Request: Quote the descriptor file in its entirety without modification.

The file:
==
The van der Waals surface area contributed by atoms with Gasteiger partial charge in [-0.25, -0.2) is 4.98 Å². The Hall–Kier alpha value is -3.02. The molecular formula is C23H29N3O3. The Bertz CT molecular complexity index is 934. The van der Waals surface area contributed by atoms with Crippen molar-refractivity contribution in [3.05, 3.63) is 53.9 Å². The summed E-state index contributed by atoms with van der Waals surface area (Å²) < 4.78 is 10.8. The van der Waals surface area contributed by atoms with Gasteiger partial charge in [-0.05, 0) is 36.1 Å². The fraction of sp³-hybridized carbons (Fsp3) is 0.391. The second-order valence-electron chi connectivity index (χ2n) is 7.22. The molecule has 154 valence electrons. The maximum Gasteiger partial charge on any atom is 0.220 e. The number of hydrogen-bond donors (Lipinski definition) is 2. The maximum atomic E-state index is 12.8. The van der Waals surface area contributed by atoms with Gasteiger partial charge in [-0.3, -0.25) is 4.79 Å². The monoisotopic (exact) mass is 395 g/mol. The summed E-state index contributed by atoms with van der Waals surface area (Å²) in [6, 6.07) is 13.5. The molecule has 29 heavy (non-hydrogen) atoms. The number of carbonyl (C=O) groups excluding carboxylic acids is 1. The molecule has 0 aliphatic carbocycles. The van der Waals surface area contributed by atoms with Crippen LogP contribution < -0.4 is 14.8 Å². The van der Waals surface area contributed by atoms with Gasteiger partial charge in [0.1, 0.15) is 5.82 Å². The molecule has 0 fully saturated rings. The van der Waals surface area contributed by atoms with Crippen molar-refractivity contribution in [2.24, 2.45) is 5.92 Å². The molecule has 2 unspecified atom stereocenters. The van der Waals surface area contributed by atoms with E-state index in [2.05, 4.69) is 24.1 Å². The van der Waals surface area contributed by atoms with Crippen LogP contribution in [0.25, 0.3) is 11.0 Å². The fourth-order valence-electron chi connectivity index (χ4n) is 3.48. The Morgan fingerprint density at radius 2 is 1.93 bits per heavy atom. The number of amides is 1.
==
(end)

The van der Waals surface area contributed by atoms with Gasteiger partial charge in [-0.25, -0.2) is 4.98 Å². The Hall–Kier alpha value is -3.02. The molecular formula is C23H29N3O3. The Bertz CT molecular complexity index is 934. The van der Waals surface area contributed by atoms with Crippen molar-refractivity contribution in [3.05, 3.63) is 53.9 Å². The summed E-state index contributed by atoms with van der Waals surface area (Å²) < 4.78 is 10.8. The van der Waals surface area contributed by atoms with Gasteiger partial charge in [-0.05, 0) is 36.1 Å². The fraction of sp³-hybridized carbons (Fsp3) is 0.391. The second-order valence-electron chi connectivity index (χ2n) is 7.22. The molecule has 154 valence electrons. The maximum Gasteiger partial charge on any atom is 0.220 e. The number of hydrogen-bond donors (Lipinski definition) is 2. The maximum atomic E-state index is 12.8. The van der Waals surface area contributed by atoms with Gasteiger partial charge in [-0.3, -0.25) is 4.79 Å². The monoisotopic (exact) mass is 395 g/mol. The summed E-state index contributed by atoms with van der Waals surface area (Å²) in [6, 6.07) is 13.5. The molecule has 29 heavy (non-hydrogen) atoms. The number of carbonyl (C=O) groups excluding carboxylic acids is 1. The molecule has 0 aliphatic carbocycles. The van der Waals surface area contributed by atoms with Crippen LogP contribution < -0.4 is 14.8 Å². The van der Waals surface area contributed by atoms with Gasteiger partial charge in [0.1, 0.15) is 5.82 Å². The molecule has 0 fully saturated rings. The van der Waals surface area contributed by atoms with Crippen molar-refractivity contribution in [2.24, 2.45) is 5.92 Å². The molecule has 2 unspecified atom stereocenters. The van der Waals surface area contributed by atoms with E-state index in [2.05, 4.69) is 24.1 Å². The van der Waals surface area contributed by atoms with Crippen LogP contribution in [0.25, 0.3) is 11.0 Å². The fourth-order valence-electron chi connectivity index (χ4n) is 3.48. The Morgan fingerprint density at radius 2 is 1.93 bits per heavy atom. The number of amides is 1.